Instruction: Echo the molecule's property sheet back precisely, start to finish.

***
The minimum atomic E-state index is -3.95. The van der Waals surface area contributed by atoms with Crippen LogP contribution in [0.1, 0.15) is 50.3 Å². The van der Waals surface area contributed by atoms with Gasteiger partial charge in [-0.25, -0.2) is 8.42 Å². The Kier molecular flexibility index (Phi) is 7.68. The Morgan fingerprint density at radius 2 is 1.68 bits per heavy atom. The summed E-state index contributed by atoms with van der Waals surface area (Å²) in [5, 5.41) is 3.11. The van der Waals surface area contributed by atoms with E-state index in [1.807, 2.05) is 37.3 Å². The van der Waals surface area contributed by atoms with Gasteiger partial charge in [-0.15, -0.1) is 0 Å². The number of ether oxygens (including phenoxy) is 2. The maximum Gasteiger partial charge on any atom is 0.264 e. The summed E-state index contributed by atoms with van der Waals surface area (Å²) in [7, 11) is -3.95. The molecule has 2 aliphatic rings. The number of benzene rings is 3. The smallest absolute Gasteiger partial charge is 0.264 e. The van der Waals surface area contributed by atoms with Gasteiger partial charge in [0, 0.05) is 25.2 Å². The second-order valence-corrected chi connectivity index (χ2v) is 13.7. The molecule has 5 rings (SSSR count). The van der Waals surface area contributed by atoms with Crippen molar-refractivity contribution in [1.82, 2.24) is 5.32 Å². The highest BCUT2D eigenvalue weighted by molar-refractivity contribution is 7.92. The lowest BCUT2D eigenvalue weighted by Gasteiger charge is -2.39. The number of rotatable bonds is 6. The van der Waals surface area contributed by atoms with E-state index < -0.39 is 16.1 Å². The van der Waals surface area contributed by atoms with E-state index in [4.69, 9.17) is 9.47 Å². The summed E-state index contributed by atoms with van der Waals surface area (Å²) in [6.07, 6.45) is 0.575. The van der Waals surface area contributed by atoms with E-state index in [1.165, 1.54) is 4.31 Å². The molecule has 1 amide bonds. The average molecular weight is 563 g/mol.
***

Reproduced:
The minimum atomic E-state index is -3.95. The van der Waals surface area contributed by atoms with Crippen LogP contribution in [0.1, 0.15) is 50.3 Å². The van der Waals surface area contributed by atoms with Gasteiger partial charge in [-0.25, -0.2) is 8.42 Å². The Kier molecular flexibility index (Phi) is 7.68. The Morgan fingerprint density at radius 2 is 1.68 bits per heavy atom. The summed E-state index contributed by atoms with van der Waals surface area (Å²) in [5, 5.41) is 3.11. The van der Waals surface area contributed by atoms with E-state index in [1.807, 2.05) is 37.3 Å². The van der Waals surface area contributed by atoms with Gasteiger partial charge in [-0.15, -0.1) is 0 Å². The number of ether oxygens (including phenoxy) is 2. The maximum Gasteiger partial charge on any atom is 0.264 e. The summed E-state index contributed by atoms with van der Waals surface area (Å²) in [7, 11) is -3.95. The molecule has 2 aliphatic rings. The number of benzene rings is 3. The smallest absolute Gasteiger partial charge is 0.264 e. The van der Waals surface area contributed by atoms with Gasteiger partial charge in [0, 0.05) is 25.2 Å². The second-order valence-corrected chi connectivity index (χ2v) is 13.7. The molecule has 5 rings (SSSR count). The van der Waals surface area contributed by atoms with Crippen molar-refractivity contribution in [1.82, 2.24) is 5.32 Å². The highest BCUT2D eigenvalue weighted by molar-refractivity contribution is 7.92. The lowest BCUT2D eigenvalue weighted by Gasteiger charge is -2.39. The number of rotatable bonds is 6. The van der Waals surface area contributed by atoms with E-state index < -0.39 is 16.1 Å². The van der Waals surface area contributed by atoms with E-state index in [4.69, 9.17) is 9.47 Å². The summed E-state index contributed by atoms with van der Waals surface area (Å²) in [6.07, 6.45) is 0.575. The van der Waals surface area contributed by atoms with E-state index in [1.165, 1.54) is 4.31 Å². The molecule has 1 amide bonds. The average molecular weight is 563 g/mol.